03 Nov, 2011, Hades_Kane wrote in the 21st comment:
Ok, that's largely what I was assuming. Mostly, I was curious that a Diku derivative would be compatible with i3. I'll probably start looking into that. It'd be nice to have some conversation when the playerbase is kinda thin.
It'd be nice to have some conversation when the playerbase is kinda thin.
While intermud is nice for technical help and stuff (and people do rely on it for that purpose), people who approach it looking for valuable technical discussion are often disappointed and walk away. This is because most of the time it's a social hangout to chat with like minded folks, and on occasion debate with unlike-minded folks. "I can do that on IRC" is a common dismissal, and not wrong per se. The nice thing about social interchat on a MULTI user domain is that it fits in with the general feel of a text game that is not a lonely place.
And of course, you can ask mud coders for opinions on your mud coder thoughts and problems, too.
03 Nov, 2011, Hades_Kane wrote in the 23rd comment:
Been crawling the lpmuds.net site and can't seem to locate where I might get started on looking at implementing i3… Any suggestions on where I might find some documentation to get started looking into it?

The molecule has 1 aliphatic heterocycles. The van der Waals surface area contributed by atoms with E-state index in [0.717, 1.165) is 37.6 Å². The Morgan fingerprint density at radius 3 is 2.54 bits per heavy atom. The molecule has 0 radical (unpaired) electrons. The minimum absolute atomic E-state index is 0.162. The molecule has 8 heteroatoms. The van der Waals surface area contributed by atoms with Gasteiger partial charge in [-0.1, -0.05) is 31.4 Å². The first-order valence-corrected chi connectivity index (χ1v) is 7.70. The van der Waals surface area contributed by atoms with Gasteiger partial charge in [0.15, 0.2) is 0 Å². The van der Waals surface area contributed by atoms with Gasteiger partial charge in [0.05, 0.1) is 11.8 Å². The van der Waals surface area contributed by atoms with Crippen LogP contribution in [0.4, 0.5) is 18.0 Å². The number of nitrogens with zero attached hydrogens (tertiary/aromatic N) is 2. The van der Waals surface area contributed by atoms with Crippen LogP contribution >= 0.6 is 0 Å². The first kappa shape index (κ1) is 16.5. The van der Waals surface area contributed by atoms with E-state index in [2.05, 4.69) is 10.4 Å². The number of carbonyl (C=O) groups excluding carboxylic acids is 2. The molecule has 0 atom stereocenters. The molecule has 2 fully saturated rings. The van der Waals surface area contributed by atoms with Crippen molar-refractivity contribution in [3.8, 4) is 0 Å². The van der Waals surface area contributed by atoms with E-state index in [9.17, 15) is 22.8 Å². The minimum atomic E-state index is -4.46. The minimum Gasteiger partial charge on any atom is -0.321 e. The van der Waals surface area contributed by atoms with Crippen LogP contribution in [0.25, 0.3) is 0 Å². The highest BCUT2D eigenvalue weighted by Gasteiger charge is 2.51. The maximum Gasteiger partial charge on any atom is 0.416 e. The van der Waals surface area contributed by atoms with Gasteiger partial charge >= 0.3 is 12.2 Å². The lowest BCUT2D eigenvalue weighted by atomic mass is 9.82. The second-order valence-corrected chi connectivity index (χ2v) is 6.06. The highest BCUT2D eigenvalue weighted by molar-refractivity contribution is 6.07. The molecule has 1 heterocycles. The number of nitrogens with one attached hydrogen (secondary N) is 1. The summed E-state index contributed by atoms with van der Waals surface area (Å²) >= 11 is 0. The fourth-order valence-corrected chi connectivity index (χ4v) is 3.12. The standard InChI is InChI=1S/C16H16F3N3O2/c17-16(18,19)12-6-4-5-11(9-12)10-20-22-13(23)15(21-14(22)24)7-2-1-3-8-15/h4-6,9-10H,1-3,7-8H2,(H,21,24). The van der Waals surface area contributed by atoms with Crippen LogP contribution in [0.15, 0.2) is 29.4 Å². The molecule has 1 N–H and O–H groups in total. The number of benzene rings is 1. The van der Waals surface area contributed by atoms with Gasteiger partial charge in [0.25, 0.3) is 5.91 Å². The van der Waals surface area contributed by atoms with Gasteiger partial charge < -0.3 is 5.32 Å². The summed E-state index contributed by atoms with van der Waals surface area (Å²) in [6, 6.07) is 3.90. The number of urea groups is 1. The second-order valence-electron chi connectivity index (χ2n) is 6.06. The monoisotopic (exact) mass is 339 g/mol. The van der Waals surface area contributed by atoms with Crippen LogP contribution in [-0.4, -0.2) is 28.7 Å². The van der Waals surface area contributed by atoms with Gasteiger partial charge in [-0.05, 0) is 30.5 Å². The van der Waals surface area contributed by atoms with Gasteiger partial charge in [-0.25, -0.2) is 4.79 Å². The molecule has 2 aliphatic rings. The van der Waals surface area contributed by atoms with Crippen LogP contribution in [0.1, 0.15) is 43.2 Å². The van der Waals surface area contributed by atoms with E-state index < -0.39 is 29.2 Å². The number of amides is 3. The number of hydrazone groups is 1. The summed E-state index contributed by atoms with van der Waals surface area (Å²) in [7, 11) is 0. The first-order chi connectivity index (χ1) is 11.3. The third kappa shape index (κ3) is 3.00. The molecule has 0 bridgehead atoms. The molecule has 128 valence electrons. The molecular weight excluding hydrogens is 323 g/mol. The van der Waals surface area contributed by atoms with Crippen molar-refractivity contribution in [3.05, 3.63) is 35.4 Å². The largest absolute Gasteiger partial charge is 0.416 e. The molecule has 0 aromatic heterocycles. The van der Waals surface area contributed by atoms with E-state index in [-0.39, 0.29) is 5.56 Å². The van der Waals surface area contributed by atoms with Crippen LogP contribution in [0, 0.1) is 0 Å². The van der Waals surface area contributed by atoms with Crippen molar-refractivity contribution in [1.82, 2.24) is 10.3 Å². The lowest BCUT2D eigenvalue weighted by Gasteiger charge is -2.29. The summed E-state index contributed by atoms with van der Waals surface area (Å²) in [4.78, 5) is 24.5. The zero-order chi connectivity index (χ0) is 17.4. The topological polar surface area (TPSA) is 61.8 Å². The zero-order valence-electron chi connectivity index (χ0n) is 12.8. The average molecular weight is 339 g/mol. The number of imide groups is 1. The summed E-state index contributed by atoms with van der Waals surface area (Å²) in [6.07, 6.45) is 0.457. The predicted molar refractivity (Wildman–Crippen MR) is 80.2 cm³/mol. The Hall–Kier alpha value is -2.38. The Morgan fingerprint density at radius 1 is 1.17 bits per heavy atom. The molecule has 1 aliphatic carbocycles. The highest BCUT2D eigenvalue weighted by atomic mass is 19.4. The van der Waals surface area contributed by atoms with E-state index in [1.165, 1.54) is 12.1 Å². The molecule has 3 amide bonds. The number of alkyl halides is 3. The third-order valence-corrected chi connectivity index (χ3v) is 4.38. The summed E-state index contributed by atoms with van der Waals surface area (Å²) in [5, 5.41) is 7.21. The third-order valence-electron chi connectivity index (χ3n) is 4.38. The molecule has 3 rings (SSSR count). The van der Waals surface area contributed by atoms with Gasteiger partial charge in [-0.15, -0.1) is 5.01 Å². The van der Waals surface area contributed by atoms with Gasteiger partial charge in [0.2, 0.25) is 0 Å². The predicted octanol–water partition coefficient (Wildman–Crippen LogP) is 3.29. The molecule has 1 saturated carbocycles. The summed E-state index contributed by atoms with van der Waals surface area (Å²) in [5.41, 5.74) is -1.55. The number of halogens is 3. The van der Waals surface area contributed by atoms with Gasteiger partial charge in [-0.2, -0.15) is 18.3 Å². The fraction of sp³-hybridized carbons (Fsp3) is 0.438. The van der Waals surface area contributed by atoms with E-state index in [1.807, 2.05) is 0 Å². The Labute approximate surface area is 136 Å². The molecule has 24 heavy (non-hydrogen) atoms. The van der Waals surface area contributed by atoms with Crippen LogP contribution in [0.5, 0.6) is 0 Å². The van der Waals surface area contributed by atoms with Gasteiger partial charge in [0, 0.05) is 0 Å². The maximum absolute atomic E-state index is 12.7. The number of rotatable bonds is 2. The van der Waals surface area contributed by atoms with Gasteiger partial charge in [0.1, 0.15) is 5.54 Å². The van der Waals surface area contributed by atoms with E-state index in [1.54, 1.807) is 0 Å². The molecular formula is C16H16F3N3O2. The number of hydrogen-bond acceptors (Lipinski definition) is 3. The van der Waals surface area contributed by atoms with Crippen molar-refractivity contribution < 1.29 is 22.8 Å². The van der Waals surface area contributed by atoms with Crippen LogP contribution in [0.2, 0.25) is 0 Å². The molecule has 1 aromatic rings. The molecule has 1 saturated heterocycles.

On a side note, Mud Quest is still linked in the 'links' section and it's a dead link now, so don't know if that might want to be removed.
My apologies for hijacking the thread… should we split it?
04 Nov, 2011, quixadhal wrote in the 27th comment:
I prefer using I3 native, because IMC2 has issues involving the way it handles color codes, and how they interact with common URL characters. I adapted the old AFKMUD I3 code for WileyMUD, and if you want to see the changes, feel free to look here.
Only my test mud supports it for now, when KaVir gets around to adding Arachnos support to his snippet some other MUDs are likely to join. MSDP is an added bonus if you're interested in tactical interface support.
I suppose that if you only have one test MUD using a protocol, your prospects for growth in percentage terms are indeed extremely high compared to a well-established network that has more than a hundred MUDs connecting to it.